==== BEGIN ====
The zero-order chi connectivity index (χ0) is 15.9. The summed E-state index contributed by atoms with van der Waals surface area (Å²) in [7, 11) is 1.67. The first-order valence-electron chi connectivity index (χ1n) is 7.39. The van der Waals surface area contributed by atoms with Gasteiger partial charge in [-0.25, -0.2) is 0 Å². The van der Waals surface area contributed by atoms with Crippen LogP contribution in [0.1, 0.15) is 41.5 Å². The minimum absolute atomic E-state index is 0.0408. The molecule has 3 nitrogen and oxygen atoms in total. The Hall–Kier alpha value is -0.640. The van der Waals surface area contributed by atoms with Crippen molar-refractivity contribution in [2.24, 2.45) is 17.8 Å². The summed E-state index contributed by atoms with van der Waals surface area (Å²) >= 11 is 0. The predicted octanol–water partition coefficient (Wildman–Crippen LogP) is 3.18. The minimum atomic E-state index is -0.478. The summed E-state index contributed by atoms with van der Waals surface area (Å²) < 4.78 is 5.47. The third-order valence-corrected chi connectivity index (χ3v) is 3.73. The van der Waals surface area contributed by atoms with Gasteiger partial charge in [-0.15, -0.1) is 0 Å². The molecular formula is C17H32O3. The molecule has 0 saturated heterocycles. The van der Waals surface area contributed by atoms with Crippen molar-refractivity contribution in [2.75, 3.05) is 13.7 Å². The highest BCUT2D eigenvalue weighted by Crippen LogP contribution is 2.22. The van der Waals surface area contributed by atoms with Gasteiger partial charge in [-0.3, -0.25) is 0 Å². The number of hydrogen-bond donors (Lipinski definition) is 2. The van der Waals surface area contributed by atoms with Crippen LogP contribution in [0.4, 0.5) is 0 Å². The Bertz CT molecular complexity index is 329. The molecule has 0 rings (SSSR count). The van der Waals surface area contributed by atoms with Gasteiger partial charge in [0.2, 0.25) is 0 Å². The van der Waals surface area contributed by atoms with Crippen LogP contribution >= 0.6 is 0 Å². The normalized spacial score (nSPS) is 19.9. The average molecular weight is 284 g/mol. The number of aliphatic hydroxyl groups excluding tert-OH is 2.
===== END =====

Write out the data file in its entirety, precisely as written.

The zero-order chi connectivity index (χ0) is 15.9. The summed E-state index contributed by atoms with van der Waals surface area (Å²) in [7, 11) is 1.67. The first-order valence-electron chi connectivity index (χ1n) is 7.39. The van der Waals surface area contributed by atoms with Gasteiger partial charge in [-0.25, -0.2) is 0 Å². The van der Waals surface area contributed by atoms with Crippen LogP contribution in [0.1, 0.15) is 41.5 Å². The minimum absolute atomic E-state index is 0.0408. The molecule has 3 nitrogen and oxygen atoms in total. The Hall–Kier alpha value is -0.640. The van der Waals surface area contributed by atoms with Crippen molar-refractivity contribution in [2.24, 2.45) is 17.8 Å². The summed E-state index contributed by atoms with van der Waals surface area (Å²) >= 11 is 0. The predicted octanol–water partition coefficient (Wildman–Crippen LogP) is 3.18. The minimum atomic E-state index is -0.478. The summed E-state index contributed by atoms with van der Waals surface area (Å²) < 4.78 is 5.47. The third-order valence-corrected chi connectivity index (χ3v) is 3.73. The van der Waals surface area contributed by atoms with Gasteiger partial charge in [-0.15, -0.1) is 0 Å². The molecular formula is C17H32O3. The molecule has 0 saturated heterocycles. The van der Waals surface area contributed by atoms with Crippen molar-refractivity contribution in [2.75, 3.05) is 13.7 Å². The highest BCUT2D eigenvalue weighted by Crippen LogP contribution is 2.22. The van der Waals surface area contributed by atoms with Gasteiger partial charge in [-0.3, -0.25) is 0 Å². The number of hydrogen-bond donors (Lipinski definition) is 2. The van der Waals surface area contributed by atoms with Crippen LogP contribution in [0.4, 0.5) is 0 Å². The Bertz CT molecular complexity index is 329. The molecule has 0 rings (SSSR count). The van der Waals surface area contributed by atoms with Gasteiger partial charge in [0.2, 0.25) is 0 Å². The van der Waals surface area contributed by atoms with Crippen LogP contribution >= 0.6 is 0 Å². The normalized spacial score (nSPS) is 19.9. The average molecular weight is 284 g/mol. The number of aliphatic hydroxyl groups excluding tert-OH is 2.